U.S. stocks finished sharply lower Wednesday, booking their worst drop in about two weeks, as investors worried that rising coronavirus cases in many American states will set back economic recovery.
All 11 sectors in the S&P 500 index were lower after Florida and California booked daily records for new cases, while intensive-care unit beds in Houston, Texas were reported at 97% capacity.
How did benchmarks perform?
The Dow Jones Industrial Average /zigman2/quotes/210598065/realtime DJIA +0.12% shed 710.16 points, or 2.7%, ending at 25,445.94. The S&P 500 /zigman2/quotes/210599714/realtime SPX -0.02% fell 80.93 points, or 2.6%, to end at 3,0501.33. The Nasdaq Composite /zigman2/quotes/210598365/realtime COMP -0.20% gave up 222.20 points, or 2.2%, finishing at 9,909.17, a day after booking a fresh record closing high.
It was the worst daily point and percentage drop for all three stock benchmarks since June 11, according to Dow Jones Market Data.
On Tuesday, the Dow Jones Industrial Average rose 131.14 points, or 0.5%, to close at 26,156.10, The S&P 500 index gained 13.43 points, or 0.4%, finishing at 3,131.29. The Nasdaq Composite Index rose 74.89 points, or 0.7%, to end at a new 10,131.37 record.
What drove the market?
New York, New Jersey and Connecticut announced 14-day quarantines on Wednesday on visitors from states with high COVID-19 infection rates. The “travel advisory,” which impacts residents of nine states, raises concerns about the pace of business activity resuming after lockdowns imposed to contain the spread of the pandemic.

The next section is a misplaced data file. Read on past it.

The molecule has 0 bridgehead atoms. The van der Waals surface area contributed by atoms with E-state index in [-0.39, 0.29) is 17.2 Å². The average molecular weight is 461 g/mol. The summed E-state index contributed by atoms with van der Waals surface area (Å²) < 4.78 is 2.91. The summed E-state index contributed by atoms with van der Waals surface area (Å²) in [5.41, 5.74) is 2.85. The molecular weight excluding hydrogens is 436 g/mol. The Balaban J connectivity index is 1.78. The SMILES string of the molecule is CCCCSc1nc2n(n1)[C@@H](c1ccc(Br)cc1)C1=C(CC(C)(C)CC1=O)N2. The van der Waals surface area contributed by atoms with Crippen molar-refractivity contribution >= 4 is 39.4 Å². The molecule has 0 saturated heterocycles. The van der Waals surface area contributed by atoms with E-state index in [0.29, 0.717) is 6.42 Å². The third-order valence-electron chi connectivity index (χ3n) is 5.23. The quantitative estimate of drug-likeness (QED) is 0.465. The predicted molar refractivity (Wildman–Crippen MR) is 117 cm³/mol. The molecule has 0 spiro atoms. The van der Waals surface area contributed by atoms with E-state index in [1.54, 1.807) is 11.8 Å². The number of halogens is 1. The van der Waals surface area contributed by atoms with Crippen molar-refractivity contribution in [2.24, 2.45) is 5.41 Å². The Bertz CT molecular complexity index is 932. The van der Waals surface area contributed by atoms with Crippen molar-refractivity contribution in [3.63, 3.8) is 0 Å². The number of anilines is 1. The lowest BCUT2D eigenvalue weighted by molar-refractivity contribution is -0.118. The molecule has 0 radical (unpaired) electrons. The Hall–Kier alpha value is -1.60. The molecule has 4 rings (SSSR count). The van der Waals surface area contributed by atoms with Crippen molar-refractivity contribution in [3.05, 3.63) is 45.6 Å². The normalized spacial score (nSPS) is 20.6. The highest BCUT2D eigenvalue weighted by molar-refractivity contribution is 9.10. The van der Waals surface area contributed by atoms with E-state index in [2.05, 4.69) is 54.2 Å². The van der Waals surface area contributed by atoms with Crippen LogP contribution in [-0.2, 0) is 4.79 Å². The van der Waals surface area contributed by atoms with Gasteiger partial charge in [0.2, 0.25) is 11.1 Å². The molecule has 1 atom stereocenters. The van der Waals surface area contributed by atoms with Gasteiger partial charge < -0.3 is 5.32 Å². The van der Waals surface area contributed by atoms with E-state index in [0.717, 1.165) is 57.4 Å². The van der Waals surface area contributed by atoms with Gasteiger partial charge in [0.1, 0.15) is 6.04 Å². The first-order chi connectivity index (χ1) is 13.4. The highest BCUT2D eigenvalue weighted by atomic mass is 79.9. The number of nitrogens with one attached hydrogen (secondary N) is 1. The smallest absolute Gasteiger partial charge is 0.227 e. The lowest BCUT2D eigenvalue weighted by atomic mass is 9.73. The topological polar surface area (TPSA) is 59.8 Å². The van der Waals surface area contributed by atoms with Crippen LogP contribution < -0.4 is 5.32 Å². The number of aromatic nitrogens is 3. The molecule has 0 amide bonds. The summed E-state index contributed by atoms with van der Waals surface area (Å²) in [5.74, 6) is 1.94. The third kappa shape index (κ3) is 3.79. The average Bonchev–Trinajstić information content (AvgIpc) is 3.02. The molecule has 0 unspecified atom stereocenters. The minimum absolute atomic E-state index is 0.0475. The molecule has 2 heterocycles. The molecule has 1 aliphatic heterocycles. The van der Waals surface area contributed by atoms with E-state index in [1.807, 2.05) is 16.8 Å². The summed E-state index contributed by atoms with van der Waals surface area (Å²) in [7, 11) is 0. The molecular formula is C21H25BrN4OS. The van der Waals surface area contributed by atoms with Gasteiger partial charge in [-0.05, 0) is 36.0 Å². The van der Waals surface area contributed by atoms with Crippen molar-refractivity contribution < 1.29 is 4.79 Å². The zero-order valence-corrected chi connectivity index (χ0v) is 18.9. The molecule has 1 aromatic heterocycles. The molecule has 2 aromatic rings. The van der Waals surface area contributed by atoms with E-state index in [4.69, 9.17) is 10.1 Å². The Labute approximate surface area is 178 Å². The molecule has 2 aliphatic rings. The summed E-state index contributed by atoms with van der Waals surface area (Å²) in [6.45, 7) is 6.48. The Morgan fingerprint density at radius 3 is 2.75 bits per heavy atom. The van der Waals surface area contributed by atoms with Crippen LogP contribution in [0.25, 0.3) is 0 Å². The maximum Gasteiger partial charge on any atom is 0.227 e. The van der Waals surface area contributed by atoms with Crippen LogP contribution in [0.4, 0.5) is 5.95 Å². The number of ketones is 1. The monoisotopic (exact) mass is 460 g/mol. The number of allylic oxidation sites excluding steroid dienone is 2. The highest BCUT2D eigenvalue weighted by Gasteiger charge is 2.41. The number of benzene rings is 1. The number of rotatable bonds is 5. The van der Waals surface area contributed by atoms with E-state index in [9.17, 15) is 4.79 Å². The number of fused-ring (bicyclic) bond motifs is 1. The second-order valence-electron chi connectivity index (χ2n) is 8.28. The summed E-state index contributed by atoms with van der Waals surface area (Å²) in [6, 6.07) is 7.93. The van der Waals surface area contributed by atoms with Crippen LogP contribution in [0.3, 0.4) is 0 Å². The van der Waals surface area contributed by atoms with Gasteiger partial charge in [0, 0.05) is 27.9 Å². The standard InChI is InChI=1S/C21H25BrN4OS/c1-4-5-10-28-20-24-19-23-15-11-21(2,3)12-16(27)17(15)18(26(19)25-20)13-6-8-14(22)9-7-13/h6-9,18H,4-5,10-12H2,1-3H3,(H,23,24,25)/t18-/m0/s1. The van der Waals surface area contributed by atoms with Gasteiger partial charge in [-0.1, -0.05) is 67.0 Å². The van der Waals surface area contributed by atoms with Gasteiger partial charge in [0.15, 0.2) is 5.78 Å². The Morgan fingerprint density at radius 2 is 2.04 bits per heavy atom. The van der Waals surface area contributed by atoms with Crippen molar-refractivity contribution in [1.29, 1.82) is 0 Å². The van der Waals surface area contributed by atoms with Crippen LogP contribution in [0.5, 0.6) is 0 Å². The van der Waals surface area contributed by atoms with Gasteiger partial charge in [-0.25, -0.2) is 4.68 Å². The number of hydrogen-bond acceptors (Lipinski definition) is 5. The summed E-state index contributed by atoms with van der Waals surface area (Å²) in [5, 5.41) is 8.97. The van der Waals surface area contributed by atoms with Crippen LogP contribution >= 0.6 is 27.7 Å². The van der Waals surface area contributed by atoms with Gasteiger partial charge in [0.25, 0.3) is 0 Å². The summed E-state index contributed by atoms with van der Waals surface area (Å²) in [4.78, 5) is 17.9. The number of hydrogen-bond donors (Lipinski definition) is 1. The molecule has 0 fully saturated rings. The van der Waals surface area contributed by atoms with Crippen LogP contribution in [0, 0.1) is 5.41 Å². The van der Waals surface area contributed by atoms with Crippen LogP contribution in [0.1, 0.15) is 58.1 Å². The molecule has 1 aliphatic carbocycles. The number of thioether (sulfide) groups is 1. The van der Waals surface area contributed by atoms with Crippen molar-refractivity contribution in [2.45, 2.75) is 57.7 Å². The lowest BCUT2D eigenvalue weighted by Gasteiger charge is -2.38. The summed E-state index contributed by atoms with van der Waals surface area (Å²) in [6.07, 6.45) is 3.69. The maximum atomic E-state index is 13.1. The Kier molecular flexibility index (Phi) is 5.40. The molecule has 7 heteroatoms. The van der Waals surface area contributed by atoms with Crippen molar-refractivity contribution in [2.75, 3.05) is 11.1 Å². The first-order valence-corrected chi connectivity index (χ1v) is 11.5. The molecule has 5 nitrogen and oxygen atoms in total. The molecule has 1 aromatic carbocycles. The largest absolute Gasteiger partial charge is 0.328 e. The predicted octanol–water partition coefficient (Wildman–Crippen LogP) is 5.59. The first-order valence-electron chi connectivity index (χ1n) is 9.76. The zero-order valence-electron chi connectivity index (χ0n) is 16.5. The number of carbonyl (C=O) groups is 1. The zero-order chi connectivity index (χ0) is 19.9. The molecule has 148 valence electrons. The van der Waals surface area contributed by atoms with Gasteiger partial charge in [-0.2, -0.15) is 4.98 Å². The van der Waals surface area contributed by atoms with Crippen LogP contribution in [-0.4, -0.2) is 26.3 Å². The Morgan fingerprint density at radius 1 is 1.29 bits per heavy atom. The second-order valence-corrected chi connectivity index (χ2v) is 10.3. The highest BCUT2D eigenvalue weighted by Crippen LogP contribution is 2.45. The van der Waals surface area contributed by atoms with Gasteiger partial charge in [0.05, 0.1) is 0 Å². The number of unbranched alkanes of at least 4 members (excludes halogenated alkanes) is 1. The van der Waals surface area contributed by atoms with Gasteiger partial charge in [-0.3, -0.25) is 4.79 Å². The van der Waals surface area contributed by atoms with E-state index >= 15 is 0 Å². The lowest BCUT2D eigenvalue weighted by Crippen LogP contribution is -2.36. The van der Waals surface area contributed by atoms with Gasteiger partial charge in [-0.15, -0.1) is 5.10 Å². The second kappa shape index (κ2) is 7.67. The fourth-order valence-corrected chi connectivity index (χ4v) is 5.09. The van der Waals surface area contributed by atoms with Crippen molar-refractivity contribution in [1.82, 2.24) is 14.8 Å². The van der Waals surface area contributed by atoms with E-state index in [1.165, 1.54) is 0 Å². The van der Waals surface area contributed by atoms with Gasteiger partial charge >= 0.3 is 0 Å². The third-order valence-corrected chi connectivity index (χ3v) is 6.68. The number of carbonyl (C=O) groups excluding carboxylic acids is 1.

“Once you start talking about quarantines, there’s a potential that it will lead to less travel,” James Ragan, director of wealth management research at D.A. Davidson, in Seattle told MarketWatch, adding that markets had been rallying on the reopening story, underscored by improving consumer activity and daily airline travel.
“If that starts to slow, that does create the narrative that the recovery could be on pause,” Ragan said.
Airline stocks swooned, with shares of the U.S. Global Jets Exchange Traded Fund /zigman2/quotes/207744796/composite JETS +0.35% closing down 5.5%, American Airlines Group Inc /zigman2/quotes/209207041/composite AAL +0.23% 7.1% lower and United Airlines Holdings Inc . /zigman2/quotes/205037281/composite UAL +1.03% off 8.3%.
The 7-day average of daily new COVID-19 cases increased more than 30% compared with a week ago, according to a CNBC analysis of Johns Hopkins University data, while Bloomberg noted coronavirus cases are surging in Texas, Florida, Arizona and California with some city and state officials considering slowing or reversing business reopening plans.
Texas Gov. Greg Abbott on Tuesday advised all the state’s residents to stay home, while intensive-care beds at Houston’s Texas Medical Center were reported as 97 percent occupied. Hospitals in the state have been grappling with a more than doubling of patients hospitalized with coronavirus since the beginning of the month.
“We have a coronavirus gut check in the market. The news we’ve seen recently suggest the recovery is going to be uneven,” said Keith Lerner, chief market strategist at Truist/SunTrust Advisory Services, in an interview.
Lerner also thinks part of the selloff could be related to mutual funds and pension funds needing to rebalance their gains from equities to bonds before the end of the quarter. The sharp rebound in stocks since March have led some investors to become overweight to equities, analysts said.
On Tuesday, at a Congressional hearing, public-health expert Dr. Anthony Fauci described the rise in cases as “disturbing,” while vowing to increase testing, but also saying he was hopeful about a vaccine.